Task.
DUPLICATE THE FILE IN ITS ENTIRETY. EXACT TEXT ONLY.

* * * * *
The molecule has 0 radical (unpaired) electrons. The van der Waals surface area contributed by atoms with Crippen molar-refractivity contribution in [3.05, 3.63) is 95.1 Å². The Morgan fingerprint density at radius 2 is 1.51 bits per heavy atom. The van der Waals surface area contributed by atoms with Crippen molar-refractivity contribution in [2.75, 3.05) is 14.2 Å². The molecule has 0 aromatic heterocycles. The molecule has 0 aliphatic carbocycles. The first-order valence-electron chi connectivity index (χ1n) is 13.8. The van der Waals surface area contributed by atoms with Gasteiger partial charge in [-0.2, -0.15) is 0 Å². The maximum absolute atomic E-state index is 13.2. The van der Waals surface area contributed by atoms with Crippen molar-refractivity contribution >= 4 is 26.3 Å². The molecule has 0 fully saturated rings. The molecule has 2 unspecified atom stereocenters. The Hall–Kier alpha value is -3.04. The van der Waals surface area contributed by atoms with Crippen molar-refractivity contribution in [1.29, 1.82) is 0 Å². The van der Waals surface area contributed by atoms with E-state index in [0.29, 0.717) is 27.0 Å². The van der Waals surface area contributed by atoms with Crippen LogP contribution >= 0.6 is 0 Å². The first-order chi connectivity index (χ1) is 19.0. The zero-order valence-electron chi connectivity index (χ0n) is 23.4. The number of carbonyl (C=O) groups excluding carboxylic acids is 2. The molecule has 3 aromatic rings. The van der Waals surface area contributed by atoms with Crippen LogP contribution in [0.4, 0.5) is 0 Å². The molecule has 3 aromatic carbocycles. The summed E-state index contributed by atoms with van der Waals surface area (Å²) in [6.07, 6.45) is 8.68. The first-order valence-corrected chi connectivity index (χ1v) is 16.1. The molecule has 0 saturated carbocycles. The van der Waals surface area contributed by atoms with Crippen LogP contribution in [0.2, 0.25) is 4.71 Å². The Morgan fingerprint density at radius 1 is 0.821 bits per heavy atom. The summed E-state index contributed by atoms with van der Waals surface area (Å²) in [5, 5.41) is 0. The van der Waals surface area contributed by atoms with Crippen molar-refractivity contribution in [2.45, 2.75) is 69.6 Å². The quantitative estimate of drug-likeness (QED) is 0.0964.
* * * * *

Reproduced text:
The molecule has 0 radical (unpaired) electrons. The van der Waals surface area contributed by atoms with Crippen molar-refractivity contribution in [3.05, 3.63) is 95.1 Å². The Morgan fingerprint density at radius 2 is 1.51 bits per heavy atom. The van der Waals surface area contributed by atoms with Crippen molar-refractivity contribution in [2.75, 3.05) is 14.2 Å². The molecule has 0 aromatic heterocycles. The molecule has 0 aliphatic carbocycles. The first-order valence-electron chi connectivity index (χ1n) is 13.8. The van der Waals surface area contributed by atoms with Gasteiger partial charge in [-0.2, -0.15) is 0 Å². The maximum absolute atomic E-state index is 13.2. The van der Waals surface area contributed by atoms with Crippen molar-refractivity contribution >= 4 is 26.3 Å². The molecule has 0 fully saturated rings. The molecule has 2 unspecified atom stereocenters. The Hall–Kier alpha value is -3.04. The van der Waals surface area contributed by atoms with Crippen molar-refractivity contribution in [1.29, 1.82) is 0 Å². The van der Waals surface area contributed by atoms with E-state index in [0.29, 0.717) is 27.0 Å². The van der Waals surface area contributed by atoms with Crippen LogP contribution >= 0.6 is 0 Å². The first-order chi connectivity index (χ1) is 19.0. The zero-order valence-electron chi connectivity index (χ0n) is 23.4. The number of carbonyl (C=O) groups excluding carboxylic acids is 2. The molecule has 3 aromatic rings. The van der Waals surface area contributed by atoms with Crippen LogP contribution in [0.4, 0.5) is 0 Å². The molecule has 3 aromatic carbocycles. The summed E-state index contributed by atoms with van der Waals surface area (Å²) in [6.07, 6.45) is 8.68. The first-order valence-corrected chi connectivity index (χ1v) is 16.1. The molecule has 0 saturated carbocycles. The van der Waals surface area contributed by atoms with Crippen LogP contribution in [0.2, 0.25) is 4.71 Å². The Morgan fingerprint density at radius 1 is 0.821 bits per heavy atom. The summed E-state index contributed by atoms with van der Waals surface area (Å²) in [5, 5.41) is 0. The van der Waals surface area contributed by atoms with Crippen molar-refractivity contribution in [2.45, 2.75) is 69.6 Å². The quantitative estimate of drug-likeness (QED) is 0.0964.